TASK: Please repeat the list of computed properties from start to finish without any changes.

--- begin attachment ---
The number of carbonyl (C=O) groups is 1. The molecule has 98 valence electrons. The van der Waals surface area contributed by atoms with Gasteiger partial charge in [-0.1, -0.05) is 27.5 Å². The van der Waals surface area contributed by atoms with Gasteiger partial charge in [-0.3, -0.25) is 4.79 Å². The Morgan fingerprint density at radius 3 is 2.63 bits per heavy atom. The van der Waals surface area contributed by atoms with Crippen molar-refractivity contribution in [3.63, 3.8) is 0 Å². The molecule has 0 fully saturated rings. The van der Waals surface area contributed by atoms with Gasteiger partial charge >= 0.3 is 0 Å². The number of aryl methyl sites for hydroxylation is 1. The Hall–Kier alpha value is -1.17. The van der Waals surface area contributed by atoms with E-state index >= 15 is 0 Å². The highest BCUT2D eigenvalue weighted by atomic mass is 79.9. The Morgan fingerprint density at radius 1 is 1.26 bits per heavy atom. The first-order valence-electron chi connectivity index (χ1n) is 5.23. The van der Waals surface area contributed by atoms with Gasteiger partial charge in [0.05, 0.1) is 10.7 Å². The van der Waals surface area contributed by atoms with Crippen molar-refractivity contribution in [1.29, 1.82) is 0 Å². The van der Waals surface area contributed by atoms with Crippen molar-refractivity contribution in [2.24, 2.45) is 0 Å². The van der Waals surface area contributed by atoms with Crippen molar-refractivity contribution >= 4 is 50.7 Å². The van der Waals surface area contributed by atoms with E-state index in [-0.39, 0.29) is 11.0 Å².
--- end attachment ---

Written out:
The number of carbonyl (C=O) groups is 1. The molecule has 98 valence electrons. The van der Waals surface area contributed by atoms with Gasteiger partial charge in [-0.1, -0.05) is 27.5 Å². The van der Waals surface area contributed by atoms with Gasteiger partial charge in [-0.3, -0.25) is 4.79 Å². The Morgan fingerprint density at radius 3 is 2.63 bits per heavy atom. The van der Waals surface area contributed by atoms with Crippen molar-refractivity contribution in [3.63, 3.8) is 0 Å². The molecule has 0 fully saturated rings. The van der Waals surface area contributed by atoms with Gasteiger partial charge >= 0.3 is 0 Å². The number of aryl methyl sites for hydroxylation is 1. The Hall–Kier alpha value is -1.17. The van der Waals surface area contributed by atoms with E-state index >= 15 is 0 Å². The highest BCUT2D eigenvalue weighted by atomic mass is 79.9. The Morgan fingerprint density at radius 1 is 1.26 bits per heavy atom. The first-order valence-electron chi connectivity index (χ1n) is 5.23. The van der Waals surface area contributed by atoms with Gasteiger partial charge in [0.05, 0.1) is 10.7 Å². The van der Waals surface area contributed by atoms with Crippen molar-refractivity contribution in [1.29, 1.82) is 0 Å². The van der Waals surface area contributed by atoms with Crippen molar-refractivity contribution in [2.24, 2.45) is 0 Å². The van der Waals surface area contributed by atoms with Crippen molar-refractivity contribution >= 4 is 50.7 Å². The van der Waals surface area contributed by atoms with E-state index in [-0.39, 0.29) is 11.0 Å².